This is a slightly off kilter conversation following a post I read on the Vertical Leap blog today, regarding ‘SEO for £35 per month????’. . It certainly does remind of earlier SEO ventures, where the likelihood of coming up against said competitors was far higher, however I think it helps to lookat why and where this perception comes from.
Now I may be reading between the lines here (and no offence meant here Gina), however I would suggest the organisation in question here is reasonably small, certainly not FTSE 250. Certainly my experience within the marketplace would suggest awareness and perception of SEO is greatest in startups/smaller organisations and the larger enterprise level organisations, with a middle tier that often garners a mixed response (I would add at this point – and at the time of writing I have absolutely no physical back up for that comment bar personal experience). So why does this perception exist.
Whilst the marketplace is becoming more digital/search savvy there is a lot of ignorance/lack of awareness out there as regards what search and in particular SEO can do and where it fits in. With such a wide range of services available – and lets face it a lack of benchmarks on which to base a decision – it can often be difficult to seperate Joe Bloggs from Enterprise level SEO organisation.
There is also the issue of web development company vs search specialist. Many web development agencies these days offer SEO services as part of their remit. Whilst I think they are personally well placed to do so, I unfortunately also have experiences of a very one sided service, certainly more focussed on search engine friendly design, rather than search engine optimisation, persay – however that is a personal sidenote.
Read a forum or blog, and you are bound to see some reference to shady goings on, or SEO campaigns that haven’t worked. Whilst SEO has come along way from the ‘snake oil salesman’ perception it had, it still has some way to go, and I would certainly say this is more the case the further down the enterprise ladder you go.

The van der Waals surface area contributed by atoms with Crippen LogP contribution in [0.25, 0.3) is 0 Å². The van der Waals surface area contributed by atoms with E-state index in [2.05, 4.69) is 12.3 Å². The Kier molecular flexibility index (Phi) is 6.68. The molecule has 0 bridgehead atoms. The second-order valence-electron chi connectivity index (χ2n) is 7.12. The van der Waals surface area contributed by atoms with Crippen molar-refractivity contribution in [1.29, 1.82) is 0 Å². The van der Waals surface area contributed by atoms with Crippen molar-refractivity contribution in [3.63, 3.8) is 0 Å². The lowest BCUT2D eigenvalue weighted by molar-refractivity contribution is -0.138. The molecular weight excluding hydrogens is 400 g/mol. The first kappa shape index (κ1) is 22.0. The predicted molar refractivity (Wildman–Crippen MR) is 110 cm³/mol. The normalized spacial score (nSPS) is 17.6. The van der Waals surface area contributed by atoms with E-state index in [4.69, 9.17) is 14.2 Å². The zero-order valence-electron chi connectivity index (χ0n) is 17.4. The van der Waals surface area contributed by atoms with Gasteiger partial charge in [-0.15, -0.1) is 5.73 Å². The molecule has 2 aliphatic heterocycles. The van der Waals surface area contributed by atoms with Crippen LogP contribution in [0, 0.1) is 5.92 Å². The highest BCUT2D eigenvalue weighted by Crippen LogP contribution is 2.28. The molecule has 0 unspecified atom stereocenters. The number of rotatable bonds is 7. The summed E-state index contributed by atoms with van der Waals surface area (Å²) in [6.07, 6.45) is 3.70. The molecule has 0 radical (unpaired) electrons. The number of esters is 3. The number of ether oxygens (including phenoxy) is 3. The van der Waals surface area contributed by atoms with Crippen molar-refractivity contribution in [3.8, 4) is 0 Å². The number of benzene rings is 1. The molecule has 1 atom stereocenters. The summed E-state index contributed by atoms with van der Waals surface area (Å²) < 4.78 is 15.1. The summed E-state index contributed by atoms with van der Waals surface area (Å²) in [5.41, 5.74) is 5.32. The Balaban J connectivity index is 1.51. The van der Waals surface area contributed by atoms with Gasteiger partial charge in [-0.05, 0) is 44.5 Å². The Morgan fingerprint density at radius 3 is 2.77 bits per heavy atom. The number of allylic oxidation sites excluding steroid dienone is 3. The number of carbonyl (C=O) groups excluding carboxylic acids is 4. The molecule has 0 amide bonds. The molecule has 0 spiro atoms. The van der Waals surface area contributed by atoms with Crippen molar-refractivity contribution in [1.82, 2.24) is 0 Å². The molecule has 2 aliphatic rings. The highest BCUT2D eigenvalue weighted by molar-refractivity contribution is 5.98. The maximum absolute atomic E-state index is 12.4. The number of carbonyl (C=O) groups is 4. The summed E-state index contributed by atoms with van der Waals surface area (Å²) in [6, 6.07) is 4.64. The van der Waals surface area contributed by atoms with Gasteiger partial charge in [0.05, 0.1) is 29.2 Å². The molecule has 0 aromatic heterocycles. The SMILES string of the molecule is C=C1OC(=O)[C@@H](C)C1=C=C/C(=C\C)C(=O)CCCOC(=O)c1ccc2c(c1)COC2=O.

With larger organisations, it is often the case that terms of business and SLA’s are in place, and rewards are higher both for said organisation and the search agency. Whilst it is not always the case, it is very much a enterprise service with the associated time dedicated to the account. That point alone is bound to get some feedback – however let me caveat that.
How on earth, is a good job meant to be done on a site for £35 a month. On a minium wage that would equate to around 6 hours a month. Now he is going to have to source links (or alternatively outsource -which would take up around half that budget if he outsourced cheaply overseas), so your looking at a minute amount on which to develop a campaign.
I don’t mean to be rude but – How can a proper job be done on that amount of money. And if you do decide to use said vendor, how can you be suprised if it doesn’t deliver the quantifiable results you wanted instead of some obscure 5 word phrase that no man ever has or ever will search for?
In a modern day search landscape where search isn’t just about optimising your meta descriptions and keywords, where rewards are so much greater, and competition so much more fierce – is it really worth taking a chance and basing such a potentially lucrative decision merely on price. In a landscape where link acquisition is far more complicated (who had used nofollow to not pass linkvalue 2 years ago – or didn’t use either directories or paid links as part of their link building strategies), on-page is not a case of meta tags, but a mix of technical and content based optimisation (lets think geotargeting for a start here), SEO is far more complicated, and far more lucrative than ever. Just look at the stats, In April 2008, over 31 million UK adults (15+) searched on the Internet thats:
- 93% of the UK ‘Net population
- 4.1 billion search queries
- 10 searches per usage day
- 30 visits per month
- 5 searches per visit
Thats a huge potential marketplace
I once had a trainer say to me, you will never lose a sale on price. If you do – you just haven’t sold well enough. I would turn that comment round, and say – If you base a purchasing decision solely on price – then you havent considered your options well enough – and you run a far higher risk of that decision not being the right one.
[ This post from Peter Young's blog contains only his personal opinions. ]